Who Is Waterkeeper: Amanda Reichelt-Brushett, Richmond Riverkeeper - Waterkeeper

Who Is Waterkeeper: Amanda Reichelt-Brushett, Richmond Riverkeeper

By: Thomas Hynes

Professor Amanda Reichelt-Brushett, Richmond Riverkeeper

Richmond Riverkeeper is one of the newest Waterkeeper groups in the movement. Their official membership only went live in December of 2023. But the impetus for the organization goes back to early 2022. Flooding had ravaged eastern Australia. It was the worst recorded flood in the region’s history, with some areas experiencing flooding over 2 meters higher than anything ever recorded. This disaster took several lives and caused billions of dollars in damages.

Though the flooding was acutely catastrophic, the Richmond River has long been vulnerable. According to Richmond Riverkeeper Professor Amanda Reichelt-Brushett, the river has the poorest water quality rating of coastal rivers in New South Wales, Australia. She says it suffers from a ‘historical misunderstanding of the connections between land use and water quality.’ In the 1800’s the timber industry reduced what is known as the ‘Big Scrub Rainforest’ to just 1% of its original size, leading to massive erosion and sedimentation issues.

Further damaging the watershed, or catchment, was the wide scale draining of wetlands for agricultural purposes. This transformation led to the exposure of acid sulfate soils. The removal of water-tolerant wetland vegetation has caused widespread blackwater (or low dissolved oxygen) events, particularly during rainfall and flooding.  So when they do get floodwaters spilling onto the transformed floodplain, those pasture grasses die. With abundant food sources from the dead vegetation aerobic bacteria consume the dissolved oxygen in the water. All the aquatic organisms that depend on this oxygen to live are also in danger when this happens, at times leading to massive fish kills.

“We’ve got a lot of issues that are a result of the relationship between the landscape and the waterway,” says Amanda.

The flooding of 2022 was nevertheless a time to act. Many homes were inundated across the catchment, and infrastructure, such as sewage treatment plants, were severely damaged. The days and weeks and months after the flood revealed a river system in poor condition. 

Post flood, 2022

Though that didn’t catch everyone by surprise. Prior to the flooding of 2022, there had been a lot of people and institutions working on and researching the river. Amanda cited Australia’s relatively short, three-year government cycles as prohibiting any long-term funding to improve the river health. Many reports have been commissioned year after year, as opposed to any true long-term commitment to action. Another factor that complicates the river management is that the Richmond River catchment is governed by five local governments.

“With the changing of government happening so frequently and regional councils so cash poor, there is not any way to invest in a long-term improvement and outcome for a river system,” says Amanda. “But, you need to gaze long term when you’re looking at things from a catchment-wide basis. You can’t just put a band aid on things. We need measurable actions for improvement.”

It was around this time that a colleague of Amanda’s, Kristin den Exter, had returned from Melbourne where she had witnessed the Yarra Riverkeeper, and their successes up close. From there, Amanda, Kristin, and others decided that model could work for the Richmond River.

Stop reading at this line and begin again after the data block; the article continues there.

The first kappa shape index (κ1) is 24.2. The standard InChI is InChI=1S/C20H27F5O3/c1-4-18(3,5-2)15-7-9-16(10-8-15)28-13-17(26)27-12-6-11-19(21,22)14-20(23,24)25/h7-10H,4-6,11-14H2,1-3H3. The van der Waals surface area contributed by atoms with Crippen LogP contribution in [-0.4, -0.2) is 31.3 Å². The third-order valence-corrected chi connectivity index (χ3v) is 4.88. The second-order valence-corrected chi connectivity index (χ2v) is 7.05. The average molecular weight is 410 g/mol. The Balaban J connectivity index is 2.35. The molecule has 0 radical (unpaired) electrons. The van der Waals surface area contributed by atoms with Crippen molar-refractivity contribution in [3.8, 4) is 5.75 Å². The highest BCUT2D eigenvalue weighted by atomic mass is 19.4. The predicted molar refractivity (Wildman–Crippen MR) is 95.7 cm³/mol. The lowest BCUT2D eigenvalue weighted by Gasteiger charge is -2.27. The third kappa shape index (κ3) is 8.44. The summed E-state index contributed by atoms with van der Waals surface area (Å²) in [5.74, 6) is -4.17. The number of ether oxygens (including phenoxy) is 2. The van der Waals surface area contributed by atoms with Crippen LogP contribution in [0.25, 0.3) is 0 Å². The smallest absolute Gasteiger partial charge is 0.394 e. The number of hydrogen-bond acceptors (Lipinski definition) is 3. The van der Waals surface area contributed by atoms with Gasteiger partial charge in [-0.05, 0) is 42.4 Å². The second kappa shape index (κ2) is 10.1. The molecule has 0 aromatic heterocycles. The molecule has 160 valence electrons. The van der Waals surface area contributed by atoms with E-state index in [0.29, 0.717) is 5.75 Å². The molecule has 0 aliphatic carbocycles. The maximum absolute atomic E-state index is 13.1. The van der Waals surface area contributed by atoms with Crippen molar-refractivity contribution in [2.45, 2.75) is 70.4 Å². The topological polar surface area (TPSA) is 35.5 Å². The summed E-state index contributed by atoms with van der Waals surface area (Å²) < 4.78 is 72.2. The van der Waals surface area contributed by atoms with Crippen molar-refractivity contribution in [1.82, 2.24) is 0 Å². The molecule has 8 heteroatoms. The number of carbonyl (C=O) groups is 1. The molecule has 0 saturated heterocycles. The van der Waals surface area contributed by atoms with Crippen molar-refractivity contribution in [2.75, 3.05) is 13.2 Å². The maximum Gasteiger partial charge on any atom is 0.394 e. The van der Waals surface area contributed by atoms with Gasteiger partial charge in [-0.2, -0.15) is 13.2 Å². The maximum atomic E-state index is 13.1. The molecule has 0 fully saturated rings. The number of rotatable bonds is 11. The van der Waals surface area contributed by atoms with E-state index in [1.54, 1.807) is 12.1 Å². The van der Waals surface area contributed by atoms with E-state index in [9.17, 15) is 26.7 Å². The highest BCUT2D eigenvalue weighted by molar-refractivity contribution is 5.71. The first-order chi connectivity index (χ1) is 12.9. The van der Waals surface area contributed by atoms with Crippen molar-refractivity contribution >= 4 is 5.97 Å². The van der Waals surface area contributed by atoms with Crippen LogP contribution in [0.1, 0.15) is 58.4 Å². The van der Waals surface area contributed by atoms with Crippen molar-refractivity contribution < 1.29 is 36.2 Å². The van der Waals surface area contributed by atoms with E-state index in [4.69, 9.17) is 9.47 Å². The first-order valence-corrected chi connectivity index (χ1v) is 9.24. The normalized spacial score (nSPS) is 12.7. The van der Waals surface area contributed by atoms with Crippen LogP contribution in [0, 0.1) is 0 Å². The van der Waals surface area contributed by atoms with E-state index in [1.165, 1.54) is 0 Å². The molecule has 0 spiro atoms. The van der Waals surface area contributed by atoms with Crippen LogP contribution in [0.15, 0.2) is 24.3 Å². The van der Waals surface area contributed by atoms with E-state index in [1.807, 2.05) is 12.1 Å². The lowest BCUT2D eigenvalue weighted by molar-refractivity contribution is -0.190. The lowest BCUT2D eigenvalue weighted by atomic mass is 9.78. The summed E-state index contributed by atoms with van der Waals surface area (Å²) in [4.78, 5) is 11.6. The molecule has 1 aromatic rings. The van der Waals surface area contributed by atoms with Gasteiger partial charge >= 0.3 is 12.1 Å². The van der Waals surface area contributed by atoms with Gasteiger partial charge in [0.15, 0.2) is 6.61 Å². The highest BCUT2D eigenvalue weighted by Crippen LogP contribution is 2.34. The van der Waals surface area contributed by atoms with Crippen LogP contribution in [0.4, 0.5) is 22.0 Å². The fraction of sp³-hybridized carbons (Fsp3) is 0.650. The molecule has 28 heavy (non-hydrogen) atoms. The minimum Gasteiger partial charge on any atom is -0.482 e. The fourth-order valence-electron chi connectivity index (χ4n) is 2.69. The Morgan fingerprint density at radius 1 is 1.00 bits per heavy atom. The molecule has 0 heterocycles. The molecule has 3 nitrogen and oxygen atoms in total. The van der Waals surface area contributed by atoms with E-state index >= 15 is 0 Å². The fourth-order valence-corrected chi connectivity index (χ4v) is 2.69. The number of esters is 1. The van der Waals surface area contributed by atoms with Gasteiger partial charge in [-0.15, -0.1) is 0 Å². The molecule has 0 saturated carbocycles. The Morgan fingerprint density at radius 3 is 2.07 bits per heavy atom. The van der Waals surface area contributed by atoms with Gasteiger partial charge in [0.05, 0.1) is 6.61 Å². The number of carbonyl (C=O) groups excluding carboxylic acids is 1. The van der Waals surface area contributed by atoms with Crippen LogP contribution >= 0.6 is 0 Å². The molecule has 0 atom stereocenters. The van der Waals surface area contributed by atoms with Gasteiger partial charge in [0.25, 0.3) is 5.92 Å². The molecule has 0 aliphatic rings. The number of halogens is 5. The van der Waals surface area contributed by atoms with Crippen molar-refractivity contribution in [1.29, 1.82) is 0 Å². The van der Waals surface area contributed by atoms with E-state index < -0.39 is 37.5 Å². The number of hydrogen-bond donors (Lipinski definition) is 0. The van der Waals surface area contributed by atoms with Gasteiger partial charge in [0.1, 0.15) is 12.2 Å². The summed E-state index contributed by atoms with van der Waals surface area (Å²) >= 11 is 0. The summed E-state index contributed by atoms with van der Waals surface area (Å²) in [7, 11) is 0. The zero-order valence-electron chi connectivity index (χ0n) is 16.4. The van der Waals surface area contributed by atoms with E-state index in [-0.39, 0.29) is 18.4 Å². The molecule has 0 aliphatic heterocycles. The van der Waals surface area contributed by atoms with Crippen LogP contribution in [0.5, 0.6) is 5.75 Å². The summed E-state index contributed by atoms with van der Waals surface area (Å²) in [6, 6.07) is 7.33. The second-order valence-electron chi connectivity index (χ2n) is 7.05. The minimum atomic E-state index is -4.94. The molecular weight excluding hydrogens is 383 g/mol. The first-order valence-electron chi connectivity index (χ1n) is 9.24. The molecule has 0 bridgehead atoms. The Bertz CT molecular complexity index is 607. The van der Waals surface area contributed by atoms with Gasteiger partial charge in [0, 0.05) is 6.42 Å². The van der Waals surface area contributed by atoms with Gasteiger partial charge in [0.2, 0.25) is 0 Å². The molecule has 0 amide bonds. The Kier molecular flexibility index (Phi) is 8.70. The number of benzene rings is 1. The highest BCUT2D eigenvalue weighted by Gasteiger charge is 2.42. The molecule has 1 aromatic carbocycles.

“Richmond Riverkeeper was born out of understanding how successful the Yarra Riverkeeper is. So we decided to go down that pathway and give our river a community voice and be at the table for discussions that develop actions,” says Amanda.

The Richmond River meanders through a landscape dominated by agriculture for just under 400 kilometers, or about 250 miles. The entire catchment extends close to 7,000 square kilometers with a flood plain over 1,000 square kilometers. There are levies and other forms of flood mitigation on the river that date back to the 1800s. Water moves quite slowly through the system, particularly in drought conditions. According to Amanda, water that starts at the top of the catchment can take about 250 days to reach the mouth of the river.

Amanda didn’t grow up in the Richmond River catchment, but rather just north of it. As a young student, she was particularly inspired by a geography teacher who instilled in her the relationship between landscapes and environmental health. When it was time to attend university, she chose Southern Cross University (at the time named  University of New England -Northern Rivers). At the time, it was only one of two Universities in the country to offer environmental studies. She remains there today as a Professor.

In fact, most of those working for Richmond Riverkeeper have other full time jobs. Ideally, Amanda would like to take on more staff, including a communications specialist to help broadcast the need for action in this catchment. However, they are still making great progress as an organization. Very recently, they launched the Richmond Riverkeeper Vision, which will help shape the direction of the organization for the next few years. Though, Amanda is also pleased with simply having a seat at the table. She credits becoming a part of Waterkeeper Alliance as helping tremendously.

If we were just a little community group called something like Save Richmond River, it wouldn’t have the same respect and recognition,” says Amanda. “Joining Waterkeeper Alliance is significant as it links us to Waterkeeper groups across Australia and the world. It’s a powerful name that helps people understand the whole global reach. It allows us to join others who are determined to see that our rivers benefit from better custodianship and are drinkable, swimmable and fishable once more.”